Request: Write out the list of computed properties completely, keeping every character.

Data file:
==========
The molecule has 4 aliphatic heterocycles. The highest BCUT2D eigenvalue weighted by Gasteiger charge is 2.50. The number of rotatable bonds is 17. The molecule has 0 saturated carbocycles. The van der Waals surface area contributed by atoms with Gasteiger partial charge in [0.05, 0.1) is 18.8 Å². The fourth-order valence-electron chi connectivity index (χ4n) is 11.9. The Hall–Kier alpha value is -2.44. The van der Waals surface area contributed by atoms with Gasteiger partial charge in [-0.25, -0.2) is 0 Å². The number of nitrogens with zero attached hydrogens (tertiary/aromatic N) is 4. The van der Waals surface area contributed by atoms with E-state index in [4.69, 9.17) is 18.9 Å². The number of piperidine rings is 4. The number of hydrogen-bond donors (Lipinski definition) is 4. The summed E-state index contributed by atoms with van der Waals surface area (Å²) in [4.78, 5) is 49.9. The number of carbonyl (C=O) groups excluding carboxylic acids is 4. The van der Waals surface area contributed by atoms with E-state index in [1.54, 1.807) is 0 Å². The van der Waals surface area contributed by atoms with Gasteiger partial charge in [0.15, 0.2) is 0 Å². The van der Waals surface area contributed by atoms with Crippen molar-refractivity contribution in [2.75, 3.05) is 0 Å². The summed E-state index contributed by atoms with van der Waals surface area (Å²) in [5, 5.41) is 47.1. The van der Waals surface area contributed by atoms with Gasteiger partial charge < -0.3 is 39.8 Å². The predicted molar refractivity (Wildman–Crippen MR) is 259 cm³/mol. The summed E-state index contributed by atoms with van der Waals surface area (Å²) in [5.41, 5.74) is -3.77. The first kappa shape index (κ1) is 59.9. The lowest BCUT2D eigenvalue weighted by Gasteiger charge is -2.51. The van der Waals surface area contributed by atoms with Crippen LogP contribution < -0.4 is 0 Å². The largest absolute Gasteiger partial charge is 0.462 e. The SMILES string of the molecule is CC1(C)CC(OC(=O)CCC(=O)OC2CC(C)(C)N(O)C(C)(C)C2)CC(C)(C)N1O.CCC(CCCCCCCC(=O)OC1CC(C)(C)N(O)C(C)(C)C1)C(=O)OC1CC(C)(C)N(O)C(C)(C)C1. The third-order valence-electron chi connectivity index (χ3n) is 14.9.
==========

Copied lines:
The molecule has 4 aliphatic heterocycles. The highest BCUT2D eigenvalue weighted by Gasteiger charge is 2.50. The number of rotatable bonds is 17. The molecule has 0 saturated carbocycles. The van der Waals surface area contributed by atoms with Gasteiger partial charge in [0.05, 0.1) is 18.8 Å². The fourth-order valence-electron chi connectivity index (χ4n) is 11.9. The Hall–Kier alpha value is -2.44. The van der Waals surface area contributed by atoms with Gasteiger partial charge in [-0.25, -0.2) is 0 Å². The number of nitrogens with zero attached hydrogens (tertiary/aromatic N) is 4. The van der Waals surface area contributed by atoms with E-state index in [4.69, 9.17) is 18.9 Å². The number of piperidine rings is 4. The number of hydrogen-bond donors (Lipinski definition) is 4. The summed E-state index contributed by atoms with van der Waals surface area (Å²) in [4.78, 5) is 49.9. The number of carbonyl (C=O) groups excluding carboxylic acids is 4. The van der Waals surface area contributed by atoms with E-state index in [1.54, 1.807) is 0 Å². The van der Waals surface area contributed by atoms with Gasteiger partial charge in [0.15, 0.2) is 0 Å². The van der Waals surface area contributed by atoms with Crippen molar-refractivity contribution in [2.75, 3.05) is 0 Å². The summed E-state index contributed by atoms with van der Waals surface area (Å²) in [5, 5.41) is 47.1. The van der Waals surface area contributed by atoms with Gasteiger partial charge < -0.3 is 39.8 Å². The predicted molar refractivity (Wildman–Crippen MR) is 259 cm³/mol. The summed E-state index contributed by atoms with van der Waals surface area (Å²) in [5.41, 5.74) is -3.77. The first kappa shape index (κ1) is 59.9. The lowest BCUT2D eigenvalue weighted by Gasteiger charge is -2.51. The van der Waals surface area contributed by atoms with Crippen LogP contribution < -0.4 is 0 Å². The largest absolute Gasteiger partial charge is 0.462 e. The SMILES string of the molecule is CC1(C)CC(OC(=O)CCC(=O)OC2CC(C)(C)N(O)C(C)(C)C2)CC(C)(C)N1O.CCC(CCCCCCCC(=O)OC1CC(C)(C)N(O)C(C)(C)C1)C(=O)OC1CC(C)(C)N(O)C(C)(C)C1. The third-order valence-electron chi connectivity index (χ3n) is 14.9.